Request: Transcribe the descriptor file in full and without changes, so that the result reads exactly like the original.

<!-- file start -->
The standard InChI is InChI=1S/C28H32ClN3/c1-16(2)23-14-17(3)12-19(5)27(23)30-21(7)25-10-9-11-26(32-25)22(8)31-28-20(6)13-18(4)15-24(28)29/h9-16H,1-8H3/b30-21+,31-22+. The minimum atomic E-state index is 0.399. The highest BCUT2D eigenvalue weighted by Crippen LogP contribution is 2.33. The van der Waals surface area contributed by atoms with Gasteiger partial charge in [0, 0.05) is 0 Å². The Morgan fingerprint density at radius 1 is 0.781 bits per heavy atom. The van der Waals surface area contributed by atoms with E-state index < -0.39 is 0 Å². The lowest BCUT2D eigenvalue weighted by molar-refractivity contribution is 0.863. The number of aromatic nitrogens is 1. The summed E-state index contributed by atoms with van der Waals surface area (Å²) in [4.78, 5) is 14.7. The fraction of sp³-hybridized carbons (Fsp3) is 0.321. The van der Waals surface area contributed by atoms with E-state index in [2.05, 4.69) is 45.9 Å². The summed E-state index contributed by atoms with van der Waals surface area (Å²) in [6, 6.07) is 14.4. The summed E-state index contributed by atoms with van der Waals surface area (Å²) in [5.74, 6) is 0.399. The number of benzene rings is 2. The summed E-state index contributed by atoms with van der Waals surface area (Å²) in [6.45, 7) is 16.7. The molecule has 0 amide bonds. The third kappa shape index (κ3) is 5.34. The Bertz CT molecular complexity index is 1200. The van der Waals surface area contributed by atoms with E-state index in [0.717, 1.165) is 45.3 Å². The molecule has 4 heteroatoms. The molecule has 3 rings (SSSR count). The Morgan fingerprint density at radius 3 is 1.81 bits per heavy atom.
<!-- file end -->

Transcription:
The standard InChI is InChI=1S/C28H32ClN3/c1-16(2)23-14-17(3)12-19(5)27(23)30-21(7)25-10-9-11-26(32-25)22(8)31-28-20(6)13-18(4)15-24(28)29/h9-16H,1-8H3/b30-21+,31-22+. The minimum atomic E-state index is 0.399. The highest BCUT2D eigenvalue weighted by Crippen LogP contribution is 2.33. The van der Waals surface area contributed by atoms with Gasteiger partial charge in [0, 0.05) is 0 Å². The Morgan fingerprint density at radius 1 is 0.781 bits per heavy atom. The van der Waals surface area contributed by atoms with E-state index < -0.39 is 0 Å². The lowest BCUT2D eigenvalue weighted by molar-refractivity contribution is 0.863. The number of aromatic nitrogens is 1. The summed E-state index contributed by atoms with van der Waals surface area (Å²) in [4.78, 5) is 14.7. The fraction of sp³-hybridized carbons (Fsp3) is 0.321. The van der Waals surface area contributed by atoms with E-state index in [2.05, 4.69) is 45.9 Å². The summed E-state index contributed by atoms with van der Waals surface area (Å²) in [6, 6.07) is 14.4. The summed E-state index contributed by atoms with van der Waals surface area (Å²) in [5.74, 6) is 0.399. The number of benzene rings is 2. The summed E-state index contributed by atoms with van der Waals surface area (Å²) in [6.45, 7) is 16.7. The molecule has 0 amide bonds. The third kappa shape index (κ3) is 5.34. The Bertz CT molecular complexity index is 1200. The van der Waals surface area contributed by atoms with E-state index in [0.717, 1.165) is 45.3 Å². The molecule has 4 heteroatoms. The molecule has 3 rings (SSSR count). The Morgan fingerprint density at radius 3 is 1.81 bits per heavy atom.